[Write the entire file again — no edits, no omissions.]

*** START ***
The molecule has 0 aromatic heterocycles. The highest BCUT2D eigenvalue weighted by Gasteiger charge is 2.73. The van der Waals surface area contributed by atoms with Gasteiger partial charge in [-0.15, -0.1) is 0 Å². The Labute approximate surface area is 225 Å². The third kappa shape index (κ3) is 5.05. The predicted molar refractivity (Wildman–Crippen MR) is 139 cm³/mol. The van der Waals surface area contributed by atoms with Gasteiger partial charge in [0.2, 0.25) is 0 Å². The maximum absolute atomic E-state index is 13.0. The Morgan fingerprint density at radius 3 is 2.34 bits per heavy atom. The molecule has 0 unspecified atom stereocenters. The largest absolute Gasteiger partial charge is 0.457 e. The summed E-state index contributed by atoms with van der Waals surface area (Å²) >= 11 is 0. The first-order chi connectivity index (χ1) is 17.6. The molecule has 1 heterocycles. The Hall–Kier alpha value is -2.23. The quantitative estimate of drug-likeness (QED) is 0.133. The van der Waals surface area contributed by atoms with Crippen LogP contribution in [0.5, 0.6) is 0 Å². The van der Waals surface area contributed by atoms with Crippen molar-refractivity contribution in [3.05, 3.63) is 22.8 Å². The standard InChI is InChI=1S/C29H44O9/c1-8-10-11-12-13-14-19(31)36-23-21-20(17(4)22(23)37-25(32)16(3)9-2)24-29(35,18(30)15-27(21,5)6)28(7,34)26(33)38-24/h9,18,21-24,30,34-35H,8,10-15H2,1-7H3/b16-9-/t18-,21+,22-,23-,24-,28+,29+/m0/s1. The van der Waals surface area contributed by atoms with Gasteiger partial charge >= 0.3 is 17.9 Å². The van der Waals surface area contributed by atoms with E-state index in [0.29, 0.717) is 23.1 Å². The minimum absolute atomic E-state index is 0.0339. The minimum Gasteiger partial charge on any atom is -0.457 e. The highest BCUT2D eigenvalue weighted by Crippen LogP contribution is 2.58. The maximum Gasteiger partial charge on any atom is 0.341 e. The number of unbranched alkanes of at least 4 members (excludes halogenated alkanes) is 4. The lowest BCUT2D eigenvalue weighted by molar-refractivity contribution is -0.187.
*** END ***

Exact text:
The molecule has 0 aromatic heterocycles. The highest BCUT2D eigenvalue weighted by Gasteiger charge is 2.73. The van der Waals surface area contributed by atoms with Gasteiger partial charge in [-0.15, -0.1) is 0 Å². The Labute approximate surface area is 225 Å². The third kappa shape index (κ3) is 5.05. The predicted molar refractivity (Wildman–Crippen MR) is 139 cm³/mol. The van der Waals surface area contributed by atoms with Gasteiger partial charge in [0.2, 0.25) is 0 Å². The maximum absolute atomic E-state index is 13.0. The Morgan fingerprint density at radius 3 is 2.34 bits per heavy atom. The molecule has 0 unspecified atom stereocenters. The largest absolute Gasteiger partial charge is 0.457 e. The summed E-state index contributed by atoms with van der Waals surface area (Å²) >= 11 is 0. The first-order chi connectivity index (χ1) is 17.6. The molecule has 1 heterocycles. The Hall–Kier alpha value is -2.23. The quantitative estimate of drug-likeness (QED) is 0.133. The van der Waals surface area contributed by atoms with Crippen LogP contribution in [0.5, 0.6) is 0 Å². The van der Waals surface area contributed by atoms with Crippen molar-refractivity contribution in [3.05, 3.63) is 22.8 Å². The standard InChI is InChI=1S/C29H44O9/c1-8-10-11-12-13-14-19(31)36-23-21-20(17(4)22(23)37-25(32)16(3)9-2)24-29(35,18(30)15-27(21,5)6)28(7,34)26(33)38-24/h9,18,21-24,30,34-35H,8,10-15H2,1-7H3/b16-9-/t18-,21+,22-,23-,24-,28+,29+/m0/s1. The van der Waals surface area contributed by atoms with Gasteiger partial charge >= 0.3 is 17.9 Å². The van der Waals surface area contributed by atoms with E-state index in [0.29, 0.717) is 23.1 Å². The minimum absolute atomic E-state index is 0.0339. The minimum Gasteiger partial charge on any atom is -0.457 e. The highest BCUT2D eigenvalue weighted by Crippen LogP contribution is 2.58. The maximum Gasteiger partial charge on any atom is 0.341 e. The number of unbranched alkanes of at least 4 members (excludes halogenated alkanes) is 4. The lowest BCUT2D eigenvalue weighted by molar-refractivity contribution is -0.187.